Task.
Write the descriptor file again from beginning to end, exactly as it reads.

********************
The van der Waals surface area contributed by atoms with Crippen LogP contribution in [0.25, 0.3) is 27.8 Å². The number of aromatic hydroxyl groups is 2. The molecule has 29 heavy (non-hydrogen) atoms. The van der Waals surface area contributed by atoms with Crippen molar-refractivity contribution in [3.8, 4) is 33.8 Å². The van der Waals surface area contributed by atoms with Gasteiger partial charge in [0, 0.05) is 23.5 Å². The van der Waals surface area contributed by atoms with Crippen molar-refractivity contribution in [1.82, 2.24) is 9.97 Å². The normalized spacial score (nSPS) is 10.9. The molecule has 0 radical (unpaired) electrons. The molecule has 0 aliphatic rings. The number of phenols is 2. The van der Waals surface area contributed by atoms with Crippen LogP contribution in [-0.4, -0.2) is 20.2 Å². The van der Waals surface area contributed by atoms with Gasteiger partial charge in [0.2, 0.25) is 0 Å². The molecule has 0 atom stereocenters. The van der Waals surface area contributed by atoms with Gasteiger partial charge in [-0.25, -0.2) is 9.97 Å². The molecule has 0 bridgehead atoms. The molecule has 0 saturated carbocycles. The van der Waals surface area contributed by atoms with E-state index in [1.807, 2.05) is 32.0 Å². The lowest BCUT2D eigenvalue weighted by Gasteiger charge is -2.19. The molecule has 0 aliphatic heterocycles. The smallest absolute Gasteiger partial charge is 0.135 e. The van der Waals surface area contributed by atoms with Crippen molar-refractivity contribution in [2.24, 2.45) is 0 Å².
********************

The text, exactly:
The van der Waals surface area contributed by atoms with Crippen LogP contribution in [0.25, 0.3) is 27.8 Å². The number of aromatic hydroxyl groups is 2. The molecule has 29 heavy (non-hydrogen) atoms. The van der Waals surface area contributed by atoms with Crippen molar-refractivity contribution in [3.8, 4) is 33.8 Å². The van der Waals surface area contributed by atoms with Gasteiger partial charge in [0, 0.05) is 23.5 Å². The van der Waals surface area contributed by atoms with Crippen molar-refractivity contribution in [1.82, 2.24) is 9.97 Å². The normalized spacial score (nSPS) is 10.9. The molecule has 0 radical (unpaired) electrons. The molecule has 0 aliphatic rings. The number of phenols is 2. The van der Waals surface area contributed by atoms with Crippen LogP contribution in [-0.4, -0.2) is 20.2 Å². The van der Waals surface area contributed by atoms with Gasteiger partial charge in [0.2, 0.25) is 0 Å². The molecule has 0 atom stereocenters. The van der Waals surface area contributed by atoms with Gasteiger partial charge in [-0.25, -0.2) is 9.97 Å². The molecule has 0 bridgehead atoms. The molecule has 0 saturated carbocycles. The van der Waals surface area contributed by atoms with E-state index in [1.807, 2.05) is 32.0 Å². The lowest BCUT2D eigenvalue weighted by Gasteiger charge is -2.19. The molecule has 0 aliphatic heterocycles. The smallest absolute Gasteiger partial charge is 0.135 e. The van der Waals surface area contributed by atoms with Crippen molar-refractivity contribution in [2.24, 2.45) is 0 Å².